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Large-scale droughts responsible for dramatic reductions of terrestrial net carbon uptake over North America in 2011 and 2012

Large-scale droughts responsible for dramatic reductions of terrestrial net carbon uptake over North America in 2011 and 2012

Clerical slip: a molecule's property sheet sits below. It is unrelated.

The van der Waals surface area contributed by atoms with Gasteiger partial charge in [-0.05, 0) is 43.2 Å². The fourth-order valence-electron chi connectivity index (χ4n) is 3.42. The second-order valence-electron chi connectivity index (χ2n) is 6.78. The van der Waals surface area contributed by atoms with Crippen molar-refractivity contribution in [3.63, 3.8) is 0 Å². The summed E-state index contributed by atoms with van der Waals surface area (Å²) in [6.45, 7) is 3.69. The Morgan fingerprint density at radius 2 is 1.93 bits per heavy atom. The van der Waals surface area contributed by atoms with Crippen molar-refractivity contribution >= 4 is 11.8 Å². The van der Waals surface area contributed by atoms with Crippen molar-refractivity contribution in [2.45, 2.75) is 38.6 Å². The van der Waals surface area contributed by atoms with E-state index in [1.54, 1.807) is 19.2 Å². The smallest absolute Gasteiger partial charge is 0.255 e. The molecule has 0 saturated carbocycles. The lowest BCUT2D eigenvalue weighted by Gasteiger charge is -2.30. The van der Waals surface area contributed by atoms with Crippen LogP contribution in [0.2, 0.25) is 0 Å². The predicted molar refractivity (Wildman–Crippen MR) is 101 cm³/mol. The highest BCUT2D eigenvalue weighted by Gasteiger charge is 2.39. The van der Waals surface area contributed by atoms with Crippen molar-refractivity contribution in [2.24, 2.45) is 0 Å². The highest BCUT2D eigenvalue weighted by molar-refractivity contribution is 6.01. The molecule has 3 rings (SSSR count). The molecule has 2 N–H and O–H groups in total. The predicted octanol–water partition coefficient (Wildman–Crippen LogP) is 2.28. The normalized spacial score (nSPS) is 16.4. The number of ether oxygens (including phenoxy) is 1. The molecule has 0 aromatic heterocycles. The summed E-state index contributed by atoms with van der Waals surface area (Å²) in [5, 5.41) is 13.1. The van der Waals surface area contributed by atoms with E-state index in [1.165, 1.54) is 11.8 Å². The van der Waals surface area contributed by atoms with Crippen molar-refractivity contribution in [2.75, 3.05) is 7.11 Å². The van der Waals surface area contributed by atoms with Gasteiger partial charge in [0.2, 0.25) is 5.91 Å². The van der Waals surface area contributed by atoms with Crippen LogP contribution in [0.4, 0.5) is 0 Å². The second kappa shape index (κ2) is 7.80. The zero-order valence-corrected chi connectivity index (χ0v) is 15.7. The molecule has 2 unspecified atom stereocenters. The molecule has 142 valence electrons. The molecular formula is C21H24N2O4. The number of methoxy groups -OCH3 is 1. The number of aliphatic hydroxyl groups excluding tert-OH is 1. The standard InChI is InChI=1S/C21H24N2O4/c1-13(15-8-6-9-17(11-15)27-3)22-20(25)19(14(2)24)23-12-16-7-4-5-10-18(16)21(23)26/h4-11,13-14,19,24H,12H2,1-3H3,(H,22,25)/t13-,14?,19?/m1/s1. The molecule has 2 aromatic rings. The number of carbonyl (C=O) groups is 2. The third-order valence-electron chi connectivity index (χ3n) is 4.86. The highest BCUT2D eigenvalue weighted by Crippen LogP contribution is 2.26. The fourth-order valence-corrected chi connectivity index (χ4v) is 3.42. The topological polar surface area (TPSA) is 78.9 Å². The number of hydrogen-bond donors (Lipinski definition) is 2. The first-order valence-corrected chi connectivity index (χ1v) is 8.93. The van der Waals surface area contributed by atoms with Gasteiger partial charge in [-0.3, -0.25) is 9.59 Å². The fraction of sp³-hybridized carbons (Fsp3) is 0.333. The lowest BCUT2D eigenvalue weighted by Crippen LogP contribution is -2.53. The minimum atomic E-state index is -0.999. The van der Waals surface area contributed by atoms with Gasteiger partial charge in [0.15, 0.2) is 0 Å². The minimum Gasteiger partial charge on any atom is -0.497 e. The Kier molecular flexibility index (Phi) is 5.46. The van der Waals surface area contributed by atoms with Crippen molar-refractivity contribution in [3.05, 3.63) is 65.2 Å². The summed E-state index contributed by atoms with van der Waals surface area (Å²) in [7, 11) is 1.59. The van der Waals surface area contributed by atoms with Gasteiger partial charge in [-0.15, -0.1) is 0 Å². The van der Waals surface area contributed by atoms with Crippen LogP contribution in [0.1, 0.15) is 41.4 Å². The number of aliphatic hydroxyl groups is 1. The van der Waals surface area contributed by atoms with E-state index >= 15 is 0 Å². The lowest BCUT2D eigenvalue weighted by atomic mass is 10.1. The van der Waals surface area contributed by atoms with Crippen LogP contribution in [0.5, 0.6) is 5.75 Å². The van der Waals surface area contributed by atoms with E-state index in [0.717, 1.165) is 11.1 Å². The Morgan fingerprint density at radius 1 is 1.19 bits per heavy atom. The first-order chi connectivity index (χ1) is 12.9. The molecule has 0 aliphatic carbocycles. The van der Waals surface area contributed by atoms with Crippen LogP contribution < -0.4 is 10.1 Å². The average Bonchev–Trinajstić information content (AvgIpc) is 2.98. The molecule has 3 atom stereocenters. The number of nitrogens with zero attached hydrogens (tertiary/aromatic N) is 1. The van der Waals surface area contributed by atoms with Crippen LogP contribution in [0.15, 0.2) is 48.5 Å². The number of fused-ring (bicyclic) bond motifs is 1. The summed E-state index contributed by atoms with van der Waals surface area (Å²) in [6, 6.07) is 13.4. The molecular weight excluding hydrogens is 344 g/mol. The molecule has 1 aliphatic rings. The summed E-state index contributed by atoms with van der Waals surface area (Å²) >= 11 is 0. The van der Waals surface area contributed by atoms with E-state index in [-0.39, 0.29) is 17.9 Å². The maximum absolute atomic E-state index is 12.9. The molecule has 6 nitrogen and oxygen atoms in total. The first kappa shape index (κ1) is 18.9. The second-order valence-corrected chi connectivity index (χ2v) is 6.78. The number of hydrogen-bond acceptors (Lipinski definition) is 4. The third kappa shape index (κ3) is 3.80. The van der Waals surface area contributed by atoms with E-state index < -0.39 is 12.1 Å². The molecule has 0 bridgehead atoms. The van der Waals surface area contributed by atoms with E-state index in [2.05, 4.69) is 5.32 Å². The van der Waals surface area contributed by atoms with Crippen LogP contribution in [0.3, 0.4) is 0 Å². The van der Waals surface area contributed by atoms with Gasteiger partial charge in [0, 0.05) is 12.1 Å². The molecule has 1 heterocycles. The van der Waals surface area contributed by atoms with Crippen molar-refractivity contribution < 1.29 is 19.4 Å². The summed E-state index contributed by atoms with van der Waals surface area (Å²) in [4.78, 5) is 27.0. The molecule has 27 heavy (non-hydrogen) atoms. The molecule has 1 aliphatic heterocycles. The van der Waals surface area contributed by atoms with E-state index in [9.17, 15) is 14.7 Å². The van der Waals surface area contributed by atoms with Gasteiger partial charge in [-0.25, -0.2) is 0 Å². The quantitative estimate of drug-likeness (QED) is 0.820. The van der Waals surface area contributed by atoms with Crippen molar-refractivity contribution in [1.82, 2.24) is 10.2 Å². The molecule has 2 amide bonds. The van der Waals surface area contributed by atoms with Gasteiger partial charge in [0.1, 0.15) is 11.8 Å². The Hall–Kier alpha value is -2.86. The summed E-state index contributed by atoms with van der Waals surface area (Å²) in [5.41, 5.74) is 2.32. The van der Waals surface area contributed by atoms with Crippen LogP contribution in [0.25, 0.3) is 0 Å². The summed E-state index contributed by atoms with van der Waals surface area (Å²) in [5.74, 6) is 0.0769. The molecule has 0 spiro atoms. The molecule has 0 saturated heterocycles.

Recently, severe droughts that occurred in North America are likely to have impacted its terrestrial carbon sink. However, process-based understanding of how meteorological conditions prior to the onset of drought, for instance warm or cold springs, affect drought-induced carbon cycle effects remains scarce. Here we assess and compare the response of terrestrial carbon fluxes to summer droughts in 2011 and 2012 characterized by contrasting spring conditions. The analysis is based on a comprehensive ensemble of carbon cycle models, including FLUXCOM, TRENDY v5, SiBCASA, CarbonTracker Europe, and CarbonTracker, and emerging Earth observations. In 2011, large reductions of net ecosystem production (NEP; ?0.24 ± 0.17 Pg C/year) are due to decreased gross primary production (?0.17 ± 0.18 Pg C/year) and slightly increased ecosystem respiration (+0.07 ± 0.17 Pg C/year). Conversely, in 2012, NEP reductions (?0.17 ± 0.25 Pg C/year) are attributed to a larger increase of ecosystem respiration (+0.48 ± 0.27 Pg C/year) than gross primary production (+0.31 ± 0.29 Pg C/year), induced predominantly by an extra warmer spring prior to summer drought. Two temperate ecoregions crops/agriculture and the grass/shrubs contribute largest to these reductions and also dominate the interannual variations of NEP during 2007?2014. Moreover, the warming spring compensated largely the negative carbon anomaly due to summer drought, consistent with earlier studies; however, the compensation occurred only in some specific ecoregions. Overall, our analysis offers a refined view on recent carbon cycle variability and extremes in North America. It corroborates earlier results but also highlights differences with respect to ecoregion-specific carbon cycle responses to drought and heat.

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